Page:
|Publication number||US5714925 A|
|Application number||US 08/629,882|
|Publication date||Feb 3, 1998|
|Filing date||Apr 10, 1996|
|Priority date||Apr 10, 1996|
|Publication number||08629882, 629882, US 5714925 A, US 5714925A, US-A-5714925, US5714925 A, US5714925A|
|Inventors||Patrick J. Lee, Donna J. Gorby Lee|
|Original Assignee||Lee; Patrick J., Lee; Donna J. Gorby|
|Export Citation||BiBTeX, EndNote, RefMan|
|Patent Citations (11), Referenced by (22), Classifications (7), Legal Events (3)|
|External Links: USPTO, USPTO Assignment, Espacenet|
1. Field of the Invention
The present invention relates generally to an apparatus to maintain the alertness of an automobile driver during operation of a vehicle.
2. Description of the Related Art
As is well-known in the art, a number of different physical phenomena can be monitored and measured in order to detect the onset of sleep in the driver of a vehicle. Simple devices for example, such as the head mounted tilt switch disclosed in U.S. Pat. No. 3,524,030, issued in the name of Wiegel, or a similar device described in U.S. Pat. No. 4,354,179, issued in the name of Fourcade, have proven to be ineffective due to one or more major shortcomings. Primarily, such devices which required direct physical contact with the driver tend to be awkward, uncomfortable, or inconvenient, and thereby end up ineffective due to their disuse in practice.
Another problem occurs from devices that attempt to detect driver sleepiness by monitoring indirect evidence of sleep after drowsiness has occurred. For example, U.S. Pat. No. 5,402,109, issued in the name of Mannik discloses a driver alerting system affixable to eyeglasses which directs a beam of narrow band light of any color at a driver's eyelids. The driver's eyelids are then optically monitored for closure, thereby indirectly indicating sleep.
Consequently, a need has been felt for providing an apparatus which can keep the driver of an automobile awake and alert continuously while operating a vehicle, rather than merely indicate the onset of sleep after it has occurred.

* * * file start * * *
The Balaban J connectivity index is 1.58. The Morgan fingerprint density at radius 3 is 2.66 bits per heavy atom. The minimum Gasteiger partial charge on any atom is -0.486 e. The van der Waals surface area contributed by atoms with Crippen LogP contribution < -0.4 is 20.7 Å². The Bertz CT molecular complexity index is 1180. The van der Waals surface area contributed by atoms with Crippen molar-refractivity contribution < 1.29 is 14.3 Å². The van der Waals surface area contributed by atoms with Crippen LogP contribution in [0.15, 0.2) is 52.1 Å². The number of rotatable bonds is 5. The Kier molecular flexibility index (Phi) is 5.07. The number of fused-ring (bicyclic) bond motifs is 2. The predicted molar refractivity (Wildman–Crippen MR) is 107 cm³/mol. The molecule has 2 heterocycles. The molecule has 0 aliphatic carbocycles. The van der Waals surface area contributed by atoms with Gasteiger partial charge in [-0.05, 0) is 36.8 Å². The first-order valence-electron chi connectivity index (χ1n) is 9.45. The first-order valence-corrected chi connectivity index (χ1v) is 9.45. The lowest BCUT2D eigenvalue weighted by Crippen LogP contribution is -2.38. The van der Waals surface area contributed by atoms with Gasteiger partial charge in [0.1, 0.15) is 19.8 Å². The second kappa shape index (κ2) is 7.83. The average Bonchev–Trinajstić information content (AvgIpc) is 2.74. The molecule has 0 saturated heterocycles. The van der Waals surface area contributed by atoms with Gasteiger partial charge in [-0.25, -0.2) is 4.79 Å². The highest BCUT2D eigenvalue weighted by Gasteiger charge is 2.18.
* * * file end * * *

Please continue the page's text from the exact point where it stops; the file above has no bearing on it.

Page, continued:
It is therefore an object of the present invention to provide an improved motor vehicle operator alerting apparatus.
It is a further object of the present invention to provide an improved motor vehicle operator alerting apparatus which can keep the driver of an automobile awake and alert, rather than merely indicate the onset of sleep after it has occurred.
It is a feature of the present invention to provide an improved motor vehicle operator alerting apparatus which can activate an internal alarm and/or an external device. An external output can be used for a variety of applications, such as for turning off the car radio or otherwise affecting the volume in a manner such as to both draw attention as well as enable the driver to hear the buzzer of the apparatus.
Briefly described according to one embodiment of the present invention, a motor vehicle operator alerting apparatus is disclosed providing a manual or automatic alert system which is activated to keep people awake while driving in their automobiles. This device, whether used in or out of the moving vehicle, is set for various time intervals at which it lights up and makes the pre-selected sound, thereby waking the user. The unit will continue to sound and/or light up until deactivated. The apparatus has both a manual mode and an automatic mode. In the automatic mode the device will measure the response time of a driver and set an alert cycle time accordingly. If the driver takes longer to reset the apparatus, the apparatus will respond by shortening the alert cycle time. And, if the driver has a quick reaction time the apparatus will lengthen the alert cycle time. In shape this unit resembles a car stereo and is comprised of hooks and clips, an alarm time set switch, an auto or manual operation switch, alert and alarm indicators, a reset button and power plugs.
An advantage of the present invention is that it is less complex than similar products already on the market.
Other advantages of the present invention is that it requires minimal exertion on the part of the user and no physical connection to the user.
Further, the present invention requires no maintenance other than a new battery and dusting, and is adaptable to existing automobile electronics.
The advantages and features of the present invention will become better understood with reference to the following more detailed description and claims taken in conjunction with the accompanying drawings, in which like elements are identified with like symbols, and in which:
FIG. 1 is an orthographic view of a motor vehicle operator alerting apparatus according to the preferred embodiment of the present invention; and